Chile’s extreme right resurfaces after presidential defeat – Diario Digital

The leader of the Chilean Republican Party, José Antonio Kast, lost a presidential runoff to leftist Gabriel Boric in December 2021 – Copyright AFP JAVIER TORRES

Chile’s far-right may have been bled in a deeply divisive presidential race in 2021, but Sunday’s elections for a body that will rewrite the country’s dictatorship-era constitution have shown it to be an enduring force.

Led by conservative lawyer José Antonio Kast, an apologist for the late military dictator Augusto Pinochet, Chile’s Republican Party won 23 of the 51 seats on the council that will design a new framework for the country’s future.

The result of Sunday’s vote does not alter the balance of power in the Chilean parliament, where the extreme right is in the minority.

But it gives the Kast Republican Party founded in 2019 overwhelming influence in drafting the document that will shape Chile’s new identity.

“Most likely, something very similar to the 1980 (constitution) will come out” of the drafting process, said Claudia Heiss of the University of Chile.

In effect, this would maintain the status quo in the South American country that appeared to be on a trajectory to the left since anti-government protests erupted in 2019 against deep social inequality.

The protests led to a 2020 referendum in which 80 percent voted to replace the Pinochet-era constitution.

In May 2021, Chileans chose a largely left-leaning body to write a new constitution, and that December they chose millennial leftist Gabriel Boric as president over Kast.

Then the tide seemed to turn: Last year, more than 61 percent of voters rejected the constitutional project that would have made Chile one of the most progressive countries in Latin America.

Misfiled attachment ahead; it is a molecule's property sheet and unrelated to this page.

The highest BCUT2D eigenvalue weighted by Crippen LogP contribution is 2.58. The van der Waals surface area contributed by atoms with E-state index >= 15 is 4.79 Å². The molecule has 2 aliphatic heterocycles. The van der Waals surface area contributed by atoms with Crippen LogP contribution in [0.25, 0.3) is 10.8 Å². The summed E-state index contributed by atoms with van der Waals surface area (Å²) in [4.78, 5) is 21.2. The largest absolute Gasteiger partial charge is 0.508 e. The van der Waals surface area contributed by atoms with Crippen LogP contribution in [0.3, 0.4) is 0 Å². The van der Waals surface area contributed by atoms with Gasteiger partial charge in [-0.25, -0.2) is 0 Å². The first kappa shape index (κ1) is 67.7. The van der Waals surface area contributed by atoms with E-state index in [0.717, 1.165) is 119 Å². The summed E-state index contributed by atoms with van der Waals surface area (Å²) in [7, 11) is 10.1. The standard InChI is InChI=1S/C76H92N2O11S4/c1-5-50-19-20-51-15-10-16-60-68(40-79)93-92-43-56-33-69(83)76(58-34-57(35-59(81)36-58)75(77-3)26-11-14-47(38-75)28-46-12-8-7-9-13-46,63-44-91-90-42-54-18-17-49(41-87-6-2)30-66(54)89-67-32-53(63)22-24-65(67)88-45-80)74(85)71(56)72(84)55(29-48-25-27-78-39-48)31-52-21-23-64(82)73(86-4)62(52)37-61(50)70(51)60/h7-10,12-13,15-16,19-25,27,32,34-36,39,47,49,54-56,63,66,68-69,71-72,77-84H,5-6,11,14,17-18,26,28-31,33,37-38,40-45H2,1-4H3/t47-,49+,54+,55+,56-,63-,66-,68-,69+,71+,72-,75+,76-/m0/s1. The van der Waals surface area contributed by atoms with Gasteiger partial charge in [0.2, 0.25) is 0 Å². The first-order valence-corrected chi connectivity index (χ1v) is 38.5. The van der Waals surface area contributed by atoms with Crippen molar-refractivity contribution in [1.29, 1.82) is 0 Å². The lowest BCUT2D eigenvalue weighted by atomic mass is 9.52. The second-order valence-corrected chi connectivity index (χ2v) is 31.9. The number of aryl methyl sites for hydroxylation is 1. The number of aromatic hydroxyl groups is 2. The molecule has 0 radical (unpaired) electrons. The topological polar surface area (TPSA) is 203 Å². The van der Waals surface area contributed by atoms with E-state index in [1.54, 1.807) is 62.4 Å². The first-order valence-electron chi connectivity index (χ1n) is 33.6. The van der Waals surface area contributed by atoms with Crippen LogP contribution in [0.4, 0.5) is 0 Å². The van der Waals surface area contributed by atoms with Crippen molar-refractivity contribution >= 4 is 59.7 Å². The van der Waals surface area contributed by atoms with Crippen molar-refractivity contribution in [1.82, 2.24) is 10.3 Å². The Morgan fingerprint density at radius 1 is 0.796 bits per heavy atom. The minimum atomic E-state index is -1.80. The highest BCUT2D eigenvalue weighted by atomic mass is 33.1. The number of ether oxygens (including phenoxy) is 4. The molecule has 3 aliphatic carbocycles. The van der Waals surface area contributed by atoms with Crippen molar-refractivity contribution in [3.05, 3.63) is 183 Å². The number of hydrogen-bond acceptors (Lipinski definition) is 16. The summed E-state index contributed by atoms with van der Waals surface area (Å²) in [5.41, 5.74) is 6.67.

It would have allowed elective abortion and expanded indigenous rights, all elements of Boric’s leftist reform agenda.

And on Sunday, voters opted for a majority of members of the Republican Party on the writing body.

– ‘Vote of no confidence’ –

Kast, 57, had campaigned against replacing Chile’s existing constitution, which is pro-free markets and widely accused of enriching business and the elite at the expense of the poor working classes.

His party’s success on Sunday, experts say, can be explained by real concerns about criminal insecurity, high inflation and immigration in one of the most socially unequal countries in the world.

Boric’s approval rating is a low 30 percent.

“It was an anti-political vote, a vote of no confidence and a vote not only against the process (of drafting the constitution) but also against the traditional political parties,” analyst Rodrigo Espinoza, from the Diego Portales University, told AFP.

Kast himself said that after Sunday’s result, there was hope for “a big change of government” ahead of next year’s municipal elections and the 2025 general election, with Boric ineligible due to a constitutionally limited single term.

A recent poll put Kast ahead in the people’s presidential preference.

Boric had campaigned on the promise of turning Chile into a greener, more equal “welfare state” and came to power in a country crying out for change.

One percent of Chile’s population owns around a quarter of its wealth, and in 2021, the wealthy classes voted in large numbers for Kast, an active member of a conservative Catholic movement that has shrugged off attempts to label him as “extremist”.

– ‘Cultural restoration’ –

Kast, a father of nine children, has expressed admiration for Donald Trump and Jair Bolsonaro, opposes gay marriage and abortion, and wants to cut taxes.

Many of those who voted for Kast for president approved of his stance against crime, migration and the “communism” they associate with the political left.

“It is an extreme right-wing party with a cultural restoration project,” said Marcelo Mella, a political scientist at the University of Santiago.

Kast’s presidential bid included promises to cut social spending, cut taxes and cut the number of ministries, including women’s affairs.

He also vowed to restore order at a time when many Chileans were glaring at violence and arson by some anti-government protesters.

A new constitutional project will be put to a general vote in December.

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